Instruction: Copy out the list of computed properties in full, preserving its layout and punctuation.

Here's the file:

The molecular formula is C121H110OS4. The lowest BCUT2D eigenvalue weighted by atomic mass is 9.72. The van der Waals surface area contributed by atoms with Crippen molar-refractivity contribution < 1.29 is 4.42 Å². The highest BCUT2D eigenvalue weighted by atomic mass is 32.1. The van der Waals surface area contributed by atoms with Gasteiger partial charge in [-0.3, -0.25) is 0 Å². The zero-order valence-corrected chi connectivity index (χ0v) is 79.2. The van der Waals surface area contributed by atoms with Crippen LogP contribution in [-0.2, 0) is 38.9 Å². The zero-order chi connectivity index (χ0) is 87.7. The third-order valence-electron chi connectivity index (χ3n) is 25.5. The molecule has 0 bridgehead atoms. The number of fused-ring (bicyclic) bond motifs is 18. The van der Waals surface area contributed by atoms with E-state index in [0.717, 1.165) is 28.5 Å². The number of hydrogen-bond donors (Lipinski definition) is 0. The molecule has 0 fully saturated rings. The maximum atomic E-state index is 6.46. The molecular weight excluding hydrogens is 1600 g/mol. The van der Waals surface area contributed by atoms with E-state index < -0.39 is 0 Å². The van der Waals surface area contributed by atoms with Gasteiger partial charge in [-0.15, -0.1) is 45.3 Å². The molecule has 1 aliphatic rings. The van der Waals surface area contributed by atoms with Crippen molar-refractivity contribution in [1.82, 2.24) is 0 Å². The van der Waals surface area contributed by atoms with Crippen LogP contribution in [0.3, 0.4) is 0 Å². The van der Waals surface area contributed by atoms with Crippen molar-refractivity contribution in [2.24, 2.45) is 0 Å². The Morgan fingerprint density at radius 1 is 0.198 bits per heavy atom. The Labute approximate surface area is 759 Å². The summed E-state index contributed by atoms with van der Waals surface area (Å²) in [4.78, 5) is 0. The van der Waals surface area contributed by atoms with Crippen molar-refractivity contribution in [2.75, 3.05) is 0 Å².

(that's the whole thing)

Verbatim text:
The molecular formula is C121H110OS4. The lowest BCUT2D eigenvalue weighted by atomic mass is 9.72. The van der Waals surface area contributed by atoms with Crippen molar-refractivity contribution < 1.29 is 4.42 Å². The highest BCUT2D eigenvalue weighted by atomic mass is 32.1. The van der Waals surface area contributed by atoms with Gasteiger partial charge in [-0.3, -0.25) is 0 Å². The zero-order valence-corrected chi connectivity index (χ0v) is 79.2. The van der Waals surface area contributed by atoms with Crippen LogP contribution in [-0.2, 0) is 38.9 Å². The zero-order chi connectivity index (χ0) is 87.7. The third-order valence-electron chi connectivity index (χ3n) is 25.5. The molecule has 0 bridgehead atoms. The number of fused-ring (bicyclic) bond motifs is 18. The van der Waals surface area contributed by atoms with E-state index in [0.717, 1.165) is 28.5 Å². The number of hydrogen-bond donors (Lipinski definition) is 0. The molecule has 0 fully saturated rings. The maximum atomic E-state index is 6.46. The molecular weight excluding hydrogens is 1600 g/mol. The van der Waals surface area contributed by atoms with E-state index < -0.39 is 0 Å². The van der Waals surface area contributed by atoms with Gasteiger partial charge in [-0.15, -0.1) is 45.3 Å². The molecule has 1 aliphatic rings. The van der Waals surface area contributed by atoms with Crippen molar-refractivity contribution in [1.82, 2.24) is 0 Å². The van der Waals surface area contributed by atoms with Crippen LogP contribution in [0.3, 0.4) is 0 Å². The van der Waals surface area contributed by atoms with Crippen molar-refractivity contribution in [2.24, 2.45) is 0 Å². The Morgan fingerprint density at radius 1 is 0.198 bits per heavy atom. The Labute approximate surface area is 759 Å². The summed E-state index contributed by atoms with van der Waals surface area (Å²) in [4.78, 5) is 0. The van der Waals surface area contributed by atoms with Crippen molar-refractivity contribution in [2.75, 3.05) is 0 Å².